Guiding Light of The Month

Like a flame that burns in silence, like a perfume that rises straight upward without wavering, my love goes to Thee; and like the child who does not reason and has no care, I trust myself to Thee that Thy Will may be done, that Thy Light may manifest, Thy Peace radiate, Thy Love cover the world. - The Mother

The Mother on Physical Culture

Physical culture is the process of infusing consciousness into the cells of the body. One may or may not know it, but it is a fact. When we concentrate to make our muscles move according to our will, when we endeavour to make our limbs more supple, to give them an agility, or a force, or a resistance, or a plasticity which they do not naturally possess, we infuse into the cells of the body a consciousness which was not there before, thus turning it into an increasingly homogeneous and receptive instrument, which progresses in and by its activities. This is the primary importance of physical culture. Of course, that is not the only thing that brings consciousness into the body, but it is something which acts in an overall way, and this is rare. I have already told you several times that the artist infuses a very great consciousness into his hands, as the intellectual does into his brain. But these are, as it were, local phenomena, whereas the action of physical culture is more general. And when one sees the absolutely marvellous results of this culture, when one observes the extent to which the body is capable of perfecting itself, one understands how useful this can be to the action of the psychic being which has entered into this material substance. For naturally, when it is in possession of an organised and harmonised instrument which is full of strength and suppleness and possibilities, its task is greatly facilitated.


I do not say that people who practise physical culture necessarily do it for this purpose, because very few are aware of this result. But whether they are aware of it or not, this is the result. Moreover, if you are at all sensitive, when you observe the moving body of a person who has practised physical culture in a methodical and rational way, you see a light, a consciousness, a life, which is not there in others.

There are always people with a wholly external view of things who say, “Workers, for example, who have to do hard physical labour and who are compelled by their work to learn to carry heavy weights — they too build up their muscles, and instead of spending their time like aristocrats doing exercises with no useful outward results, they at least produce something. This is ignorance. Because there is an essential difference between the muscles developed through specialised, local and limited use and muscles which have been cultivated deliberately and harmoniously according to an integral programme which leaves no part of the body without work or exercise.

 

People like workers and peasants, who have a specialised occupation and develop only certain muscles, always end up with occupational deformities. And this in no way helps their psychic progress because, although the whole of life necessarily contributes to the psychic development, it does so in such an unconscious way and so slowly that the poor psychic being must come back again and again and again, indefinitely, to achieve its purpose. Therefore we can say without fear of being mistaken that physical culture is the sadhana of the body and that all sadhana necessarily helps to hasten the achievement of the goal. The more consciously you do it, the quicker and more general the result, but even if you do it blindly, if you can see no further than the tips of your fingers or your feet or your nose, you help the overall development.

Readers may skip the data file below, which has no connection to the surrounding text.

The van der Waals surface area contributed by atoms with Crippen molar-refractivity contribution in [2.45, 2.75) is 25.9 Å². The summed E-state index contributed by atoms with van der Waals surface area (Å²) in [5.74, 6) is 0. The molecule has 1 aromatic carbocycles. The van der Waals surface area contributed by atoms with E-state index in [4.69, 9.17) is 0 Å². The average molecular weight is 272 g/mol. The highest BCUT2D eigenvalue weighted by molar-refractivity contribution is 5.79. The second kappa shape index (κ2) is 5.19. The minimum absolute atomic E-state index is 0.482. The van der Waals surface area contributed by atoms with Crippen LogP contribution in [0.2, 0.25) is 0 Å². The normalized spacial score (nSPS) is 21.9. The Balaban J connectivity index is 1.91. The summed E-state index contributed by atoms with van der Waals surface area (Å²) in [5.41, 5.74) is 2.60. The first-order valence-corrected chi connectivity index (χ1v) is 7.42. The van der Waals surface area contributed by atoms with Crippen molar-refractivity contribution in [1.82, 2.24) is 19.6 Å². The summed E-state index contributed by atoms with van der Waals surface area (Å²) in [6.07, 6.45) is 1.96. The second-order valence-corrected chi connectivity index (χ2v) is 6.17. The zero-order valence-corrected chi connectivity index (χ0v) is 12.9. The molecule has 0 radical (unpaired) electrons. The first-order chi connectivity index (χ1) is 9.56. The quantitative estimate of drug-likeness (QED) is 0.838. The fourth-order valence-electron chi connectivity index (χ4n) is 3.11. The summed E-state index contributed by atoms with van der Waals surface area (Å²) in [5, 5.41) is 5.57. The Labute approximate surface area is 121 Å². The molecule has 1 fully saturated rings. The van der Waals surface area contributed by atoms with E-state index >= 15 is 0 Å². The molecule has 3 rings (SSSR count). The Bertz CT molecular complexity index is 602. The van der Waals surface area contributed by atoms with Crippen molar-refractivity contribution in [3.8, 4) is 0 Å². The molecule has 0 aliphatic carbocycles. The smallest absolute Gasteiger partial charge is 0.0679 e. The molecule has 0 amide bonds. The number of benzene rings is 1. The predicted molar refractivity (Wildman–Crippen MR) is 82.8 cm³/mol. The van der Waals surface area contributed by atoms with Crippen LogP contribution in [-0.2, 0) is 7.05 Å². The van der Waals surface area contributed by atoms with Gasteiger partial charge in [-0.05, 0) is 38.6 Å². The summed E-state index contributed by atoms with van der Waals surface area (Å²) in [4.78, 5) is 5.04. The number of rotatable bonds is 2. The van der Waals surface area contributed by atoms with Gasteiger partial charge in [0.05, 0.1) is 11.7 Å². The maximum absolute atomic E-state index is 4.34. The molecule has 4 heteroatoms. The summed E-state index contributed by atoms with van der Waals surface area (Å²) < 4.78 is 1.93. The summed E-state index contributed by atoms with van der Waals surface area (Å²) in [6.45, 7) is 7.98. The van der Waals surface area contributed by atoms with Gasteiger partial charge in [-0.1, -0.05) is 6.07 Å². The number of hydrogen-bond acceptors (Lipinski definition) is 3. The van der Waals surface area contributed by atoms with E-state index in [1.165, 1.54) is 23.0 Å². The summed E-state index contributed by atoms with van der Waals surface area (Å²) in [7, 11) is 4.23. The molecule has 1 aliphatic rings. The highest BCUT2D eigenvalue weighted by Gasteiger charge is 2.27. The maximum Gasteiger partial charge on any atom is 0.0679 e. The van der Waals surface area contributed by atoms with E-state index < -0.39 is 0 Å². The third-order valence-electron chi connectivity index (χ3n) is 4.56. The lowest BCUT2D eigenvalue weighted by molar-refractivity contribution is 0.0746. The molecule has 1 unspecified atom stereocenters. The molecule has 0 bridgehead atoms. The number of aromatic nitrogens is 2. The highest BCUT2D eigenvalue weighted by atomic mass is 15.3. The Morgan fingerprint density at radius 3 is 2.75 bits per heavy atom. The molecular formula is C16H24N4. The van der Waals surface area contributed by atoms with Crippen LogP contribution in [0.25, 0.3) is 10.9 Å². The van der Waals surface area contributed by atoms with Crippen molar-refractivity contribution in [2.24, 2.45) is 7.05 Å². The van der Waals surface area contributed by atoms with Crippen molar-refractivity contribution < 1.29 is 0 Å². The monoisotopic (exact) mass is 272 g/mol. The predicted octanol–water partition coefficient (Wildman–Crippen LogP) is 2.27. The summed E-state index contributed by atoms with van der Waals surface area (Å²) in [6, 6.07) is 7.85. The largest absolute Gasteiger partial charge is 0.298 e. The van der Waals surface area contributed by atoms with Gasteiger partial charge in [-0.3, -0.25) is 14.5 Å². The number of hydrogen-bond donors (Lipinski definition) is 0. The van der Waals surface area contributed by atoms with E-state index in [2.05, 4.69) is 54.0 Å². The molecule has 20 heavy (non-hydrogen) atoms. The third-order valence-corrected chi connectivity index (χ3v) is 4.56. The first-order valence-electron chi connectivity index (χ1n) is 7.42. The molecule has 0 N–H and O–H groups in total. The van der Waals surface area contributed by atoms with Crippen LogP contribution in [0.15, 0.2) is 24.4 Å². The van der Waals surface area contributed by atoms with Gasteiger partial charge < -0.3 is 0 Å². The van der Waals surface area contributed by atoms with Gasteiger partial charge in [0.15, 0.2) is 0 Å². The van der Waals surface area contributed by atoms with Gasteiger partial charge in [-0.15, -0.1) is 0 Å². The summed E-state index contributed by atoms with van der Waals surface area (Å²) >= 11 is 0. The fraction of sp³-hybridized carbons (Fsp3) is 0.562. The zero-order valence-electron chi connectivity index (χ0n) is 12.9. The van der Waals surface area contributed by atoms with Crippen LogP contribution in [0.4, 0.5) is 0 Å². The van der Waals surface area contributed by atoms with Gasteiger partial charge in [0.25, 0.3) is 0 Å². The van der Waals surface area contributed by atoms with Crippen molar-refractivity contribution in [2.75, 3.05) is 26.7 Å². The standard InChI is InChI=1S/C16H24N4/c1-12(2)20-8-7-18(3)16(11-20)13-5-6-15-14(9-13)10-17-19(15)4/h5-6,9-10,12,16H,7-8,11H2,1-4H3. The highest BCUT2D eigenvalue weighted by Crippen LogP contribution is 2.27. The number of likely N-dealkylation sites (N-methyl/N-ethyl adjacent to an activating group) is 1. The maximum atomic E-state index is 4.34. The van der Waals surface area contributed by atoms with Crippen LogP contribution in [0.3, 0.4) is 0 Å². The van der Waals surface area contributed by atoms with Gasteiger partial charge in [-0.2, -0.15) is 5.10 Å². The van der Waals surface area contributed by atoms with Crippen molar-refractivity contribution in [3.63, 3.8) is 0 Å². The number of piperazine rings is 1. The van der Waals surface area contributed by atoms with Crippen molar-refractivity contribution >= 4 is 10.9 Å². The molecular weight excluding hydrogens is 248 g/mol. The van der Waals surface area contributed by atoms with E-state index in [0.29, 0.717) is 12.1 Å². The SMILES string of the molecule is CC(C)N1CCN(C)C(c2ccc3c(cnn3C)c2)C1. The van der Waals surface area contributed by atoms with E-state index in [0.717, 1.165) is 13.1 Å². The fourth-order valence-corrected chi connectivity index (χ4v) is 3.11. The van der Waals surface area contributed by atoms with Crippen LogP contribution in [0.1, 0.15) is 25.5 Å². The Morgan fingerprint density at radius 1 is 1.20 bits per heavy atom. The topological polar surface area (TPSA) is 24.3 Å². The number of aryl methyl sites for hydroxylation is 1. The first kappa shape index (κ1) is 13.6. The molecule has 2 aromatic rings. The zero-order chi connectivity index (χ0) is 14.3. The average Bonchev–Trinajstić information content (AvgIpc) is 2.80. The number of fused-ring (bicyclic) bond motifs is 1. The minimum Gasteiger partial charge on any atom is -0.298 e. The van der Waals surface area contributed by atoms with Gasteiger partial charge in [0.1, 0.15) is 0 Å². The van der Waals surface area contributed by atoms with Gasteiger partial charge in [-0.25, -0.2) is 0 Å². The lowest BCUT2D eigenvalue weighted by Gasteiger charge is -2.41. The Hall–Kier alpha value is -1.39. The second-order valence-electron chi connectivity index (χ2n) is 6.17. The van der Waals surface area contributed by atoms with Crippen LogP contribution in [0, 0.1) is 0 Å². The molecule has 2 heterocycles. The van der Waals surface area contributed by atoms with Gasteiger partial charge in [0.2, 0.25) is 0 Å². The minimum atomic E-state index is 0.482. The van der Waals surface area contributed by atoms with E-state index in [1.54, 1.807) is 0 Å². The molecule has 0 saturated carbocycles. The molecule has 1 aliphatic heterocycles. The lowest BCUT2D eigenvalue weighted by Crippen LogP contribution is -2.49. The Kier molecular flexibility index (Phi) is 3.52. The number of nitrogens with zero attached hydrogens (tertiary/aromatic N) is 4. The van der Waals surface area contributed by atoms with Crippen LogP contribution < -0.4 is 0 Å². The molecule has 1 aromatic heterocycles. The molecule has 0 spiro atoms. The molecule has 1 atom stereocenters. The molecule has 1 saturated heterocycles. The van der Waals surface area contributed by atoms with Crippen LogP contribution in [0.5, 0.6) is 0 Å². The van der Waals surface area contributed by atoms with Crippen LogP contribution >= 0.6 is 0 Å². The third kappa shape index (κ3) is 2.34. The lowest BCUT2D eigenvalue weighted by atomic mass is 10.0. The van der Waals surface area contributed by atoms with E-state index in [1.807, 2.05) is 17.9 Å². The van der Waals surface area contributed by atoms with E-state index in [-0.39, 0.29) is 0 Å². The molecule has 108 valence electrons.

Finally, one can say that any discipline that is followed rigorously, sincerely, deliberately, is a considerable help, for it enables life on earth to attain its goal more rapidly and prepares it to receive the new life. To discipline oneself is to hasten the arrival of this new life and the contact with the supramental reality.

 

As it is, the physical body is truly nothing but a very disfigured shadow of the eternal life of the Self. But this physical body is capable of progressive development; through each individual formation, the physical substance progresses, and one day it will be capable of building a bridge between physical life as we know it and the supramental life which is to manifest.

28th November, 1956.
(The Mother, ‘CWM’, Vol. 10, “On Thoughts and Aphorisms”, Sri Aurobindo Ashram Trust, Pondicherry)


”Of all the domains of human consciousness, the physical is the one most completely governed by method, order, discipline, process. The lack of plasticity and receptivity in matter has to be replaced by a detailed organisation that is both precise and comprehensive. In this organisation, one must not forget the interdependence and interpenetration of all the domains of the being. However, even a mental or vital impulse, to express itself physically, must submit to an exact process. That is why all education of the body, if it is to be effective, must be rigorous and detailed, far-sighted and methodical. This will be translated into habits; the body is a being of habits. But these habits should be controlled and disciplined, while remaining flexible enough to adapt themselves to circumstances and to the needs of the growth and development of the being.

All education of the body should begin at birth and continue throughout life. It is never too soon to begin nor too late to continue.”

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